Light Verbs  

What is a light verb?

Light verbs (also known as delexical verbs, thin verbs, semantically weak verbs, or empty verbs) are verbs that do not carry unique meaning on their own, but instead rely on another word or words that follow them to become meaningful.
Because of this, light verbs can have a great variety of meanings, depending on the word(s) with which they are paired. Sometimes, the meaning of different light verbs can overlap if they share a common predicate.
Common examples of light verbs include do, have, make, get, take, and give, though there are others that can work the same way.

Using light verbs

Light verbs function by pairing with a word or words (usually, but not always, a noun or noun phrase) to achieve their meaning. The verb itself does not contribute very much meaning to the sentence; rather, we know what is meant by the word it’s paired with. For example:
  • Do your homework!”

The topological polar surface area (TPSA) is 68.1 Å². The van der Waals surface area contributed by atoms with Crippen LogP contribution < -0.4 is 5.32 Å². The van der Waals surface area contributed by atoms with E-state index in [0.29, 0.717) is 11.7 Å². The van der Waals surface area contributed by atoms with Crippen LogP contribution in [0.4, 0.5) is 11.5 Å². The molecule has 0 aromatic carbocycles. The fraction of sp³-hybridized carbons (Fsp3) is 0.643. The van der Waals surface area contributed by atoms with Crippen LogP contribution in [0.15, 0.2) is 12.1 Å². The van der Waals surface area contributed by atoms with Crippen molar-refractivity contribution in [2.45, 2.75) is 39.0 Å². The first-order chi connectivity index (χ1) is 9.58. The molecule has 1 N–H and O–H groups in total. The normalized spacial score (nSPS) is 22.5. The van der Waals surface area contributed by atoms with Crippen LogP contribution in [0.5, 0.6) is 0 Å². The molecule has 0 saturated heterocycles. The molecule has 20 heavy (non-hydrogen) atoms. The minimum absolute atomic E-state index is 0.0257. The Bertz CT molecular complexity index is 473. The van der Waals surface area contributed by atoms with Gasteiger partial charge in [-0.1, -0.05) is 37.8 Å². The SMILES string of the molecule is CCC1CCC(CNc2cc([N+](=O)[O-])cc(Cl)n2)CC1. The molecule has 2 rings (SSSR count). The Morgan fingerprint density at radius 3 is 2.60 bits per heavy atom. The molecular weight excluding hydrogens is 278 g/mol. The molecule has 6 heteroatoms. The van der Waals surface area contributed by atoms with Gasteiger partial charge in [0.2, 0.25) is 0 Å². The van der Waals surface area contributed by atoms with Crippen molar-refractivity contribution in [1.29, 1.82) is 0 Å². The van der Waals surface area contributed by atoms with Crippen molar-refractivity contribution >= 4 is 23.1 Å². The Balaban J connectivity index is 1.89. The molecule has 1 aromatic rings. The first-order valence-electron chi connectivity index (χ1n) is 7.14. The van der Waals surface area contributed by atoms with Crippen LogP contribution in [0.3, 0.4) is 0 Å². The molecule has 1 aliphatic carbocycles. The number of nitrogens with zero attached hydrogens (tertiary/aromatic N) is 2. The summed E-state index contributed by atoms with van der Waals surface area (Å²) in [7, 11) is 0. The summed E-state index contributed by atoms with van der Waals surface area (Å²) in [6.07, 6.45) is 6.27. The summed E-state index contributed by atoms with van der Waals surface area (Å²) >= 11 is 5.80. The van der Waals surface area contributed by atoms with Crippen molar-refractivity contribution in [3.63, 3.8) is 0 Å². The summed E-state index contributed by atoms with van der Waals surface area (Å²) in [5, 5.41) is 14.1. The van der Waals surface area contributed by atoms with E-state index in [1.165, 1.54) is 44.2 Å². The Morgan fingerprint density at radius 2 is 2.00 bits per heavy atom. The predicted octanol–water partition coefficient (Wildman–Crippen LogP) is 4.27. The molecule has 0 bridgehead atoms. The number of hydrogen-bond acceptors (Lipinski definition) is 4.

• “We did some jumping jacks to warm up.”
  • “I hope you do well on your exam.”
  • “Why don’t we have something to eat?”
  • “I took a shower before breakfast.”
  • “She’s taking a nap right now.”
  • “Do you take sugar in your coffee?”
  • Give me a break!”
  • Give your father a kiss before you go to bed.”
  • “I get so many emails every day.”
  • “Let’s try to get warm by the fire.”
  • “Stop making such a fuss!”
  • “Be sure to make your bed after you get up in the morning.”
In each of these examples, the verb itself does not describe a specific, unique action. We only know what’s happening because of the word or words that are collocated with the verb.

Shared meaning

In some cases, we can even use different light verbs to achieve the same or very similar meaning; this is particularly true for the verbs have and take. For example:
  • “I’m going to have a shower.”
  • “I’m going to take a shower.”
  • “OK, everyone, let’s have lunch!”
  • “OK, everyone, let’s take lunch!”
  • “She’s having a nap right now.”
  • “She’s taking a nap right now.”
However, this can also occur with other light verbs. For instance:
  • “Be sure to take a bow at the end of the performance.”
  • “Be sure to make a bow at the end of the performance.”
  • “Will you get a photo of all of us together?”
  • “Will you take a photo of all of us together?”
  • “Did you get some breakfast?”
  • “Did you have some breakfast?”

Full verbs and auxiliary verbs

Most verbs carry a unique semantic meaning of their own, and they do not rely on any additional predicate information to make sense. When contrasted with light verbs, these are sometimes known as full verbs or heavy verbs.